Taipei, Taiwan

The sea is our refrigerator

To understand the natural part of the island, we set up a trip to the east coast, to Hualien. First we met Yu-Ping who researched the heritage of the Taiwanese landscape as living and changing entity. We’re invited by her to see an ­exhibition she curated and meet two of the participating artists. The exhibition is the result of a site specific project where over 10 artist from ­aboriginal descent created work for or in their local communities. In the works it becomes clear how the artists show the different struggles between urban city life and rural village life. How many cultural stories, skills and traditions are difficult to bridge between the two worlds. The theme of the exhibition is explained to us by the concept of hand fermentation. Only a few people in the local tribes have got the right ecosystem on their hands to activate the fermentation of rice, vegetables or meat. A dying skill that we don’t seem to need in the city anymore. 

The second person that we got introduced to in Hualien, runs a fair trade shop and organises a land art festival based on encounters between artists and indigenous people. She hopes people can get a deeper understanding of how the first people that started to live in Taiwan see and use the land.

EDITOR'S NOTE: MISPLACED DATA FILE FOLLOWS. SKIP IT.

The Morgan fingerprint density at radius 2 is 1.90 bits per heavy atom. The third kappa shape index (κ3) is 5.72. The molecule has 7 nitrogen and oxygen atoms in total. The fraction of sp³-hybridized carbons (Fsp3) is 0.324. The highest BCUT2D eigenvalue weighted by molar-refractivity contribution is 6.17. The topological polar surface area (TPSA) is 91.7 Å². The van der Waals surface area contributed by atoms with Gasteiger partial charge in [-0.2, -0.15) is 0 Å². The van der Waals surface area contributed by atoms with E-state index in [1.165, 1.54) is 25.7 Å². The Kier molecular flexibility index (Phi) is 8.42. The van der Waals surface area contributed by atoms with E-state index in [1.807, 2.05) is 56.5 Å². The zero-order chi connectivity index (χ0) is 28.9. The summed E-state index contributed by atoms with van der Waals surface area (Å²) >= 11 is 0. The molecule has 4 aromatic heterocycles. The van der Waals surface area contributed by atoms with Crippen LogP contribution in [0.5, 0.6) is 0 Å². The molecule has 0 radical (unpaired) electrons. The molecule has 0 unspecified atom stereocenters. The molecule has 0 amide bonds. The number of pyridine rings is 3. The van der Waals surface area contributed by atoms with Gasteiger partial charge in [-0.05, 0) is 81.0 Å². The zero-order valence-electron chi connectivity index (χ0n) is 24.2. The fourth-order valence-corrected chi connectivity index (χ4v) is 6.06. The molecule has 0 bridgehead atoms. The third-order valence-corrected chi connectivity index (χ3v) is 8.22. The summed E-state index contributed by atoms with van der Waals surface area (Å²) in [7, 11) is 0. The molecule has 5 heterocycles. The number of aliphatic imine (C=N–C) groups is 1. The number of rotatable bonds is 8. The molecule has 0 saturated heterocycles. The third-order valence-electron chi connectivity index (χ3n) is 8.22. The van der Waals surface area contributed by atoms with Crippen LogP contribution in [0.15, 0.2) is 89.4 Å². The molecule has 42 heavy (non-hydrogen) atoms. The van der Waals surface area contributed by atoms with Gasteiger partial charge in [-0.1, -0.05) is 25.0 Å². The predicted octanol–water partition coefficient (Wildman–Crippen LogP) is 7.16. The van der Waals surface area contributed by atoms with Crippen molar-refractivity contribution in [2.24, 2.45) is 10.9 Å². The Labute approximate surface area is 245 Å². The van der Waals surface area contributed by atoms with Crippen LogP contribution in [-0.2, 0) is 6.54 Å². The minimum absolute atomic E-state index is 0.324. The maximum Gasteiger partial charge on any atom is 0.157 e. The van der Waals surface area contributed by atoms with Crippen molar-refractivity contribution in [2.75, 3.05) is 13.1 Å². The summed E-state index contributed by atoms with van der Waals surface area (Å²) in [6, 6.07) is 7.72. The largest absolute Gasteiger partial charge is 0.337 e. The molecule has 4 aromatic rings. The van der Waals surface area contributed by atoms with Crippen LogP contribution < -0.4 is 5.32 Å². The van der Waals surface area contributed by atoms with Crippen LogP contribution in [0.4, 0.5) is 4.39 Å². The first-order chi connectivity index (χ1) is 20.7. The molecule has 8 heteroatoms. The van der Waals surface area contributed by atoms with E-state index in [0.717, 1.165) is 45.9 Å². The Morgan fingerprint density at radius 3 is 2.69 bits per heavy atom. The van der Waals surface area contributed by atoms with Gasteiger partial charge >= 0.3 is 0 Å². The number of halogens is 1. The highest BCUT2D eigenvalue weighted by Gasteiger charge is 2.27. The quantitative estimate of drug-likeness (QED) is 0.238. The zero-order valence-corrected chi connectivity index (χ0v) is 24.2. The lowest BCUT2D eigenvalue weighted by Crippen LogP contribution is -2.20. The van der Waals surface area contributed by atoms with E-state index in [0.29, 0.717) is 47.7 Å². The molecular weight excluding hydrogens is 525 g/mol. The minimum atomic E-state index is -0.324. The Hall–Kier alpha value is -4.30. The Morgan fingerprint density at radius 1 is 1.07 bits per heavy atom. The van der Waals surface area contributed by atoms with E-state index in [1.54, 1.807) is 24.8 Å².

Inhabiting a landscape means it can provide everything you need, we learned from meeting Emas. He’s part of the small local Kaluluan tribe on the East coast of Taiwan. With him we explored his local village and the ­surrounding area of the sea, fresh water stream and the jungle on the ­hillside. When you need food, building material or medicine, he believes it all grows around you. Knowing how to use the landscape is an invaluable but also dying ­tradition. We go shopping in a supermarket and store our food in a fridge, always buying and consuming more then you need. It creates a disbalance between us and the landscape surrounding us. ‘In the old days the sea was our refrigerator.’

How can we imagine a relationship to food in a global food system where we mostly can’t retrace its origin and landscape it has been produced? In Taipei we experienced that the whole city is a stage for food consumption. Everything is or potentially becomes a shop. Stones with straps, buckets and concrete blocks. All elements screened of with fabric, silent sculptures lying in corners of the street, the city becomes public storage. Everything stacked up, waiting to be build up and activated. All the elements combined, opens up as a shop for a local vendor. The stalls become inscrutable ecosystems on their own terms and rules. Tubes contort and embrace one another, ­beginning and end is lost.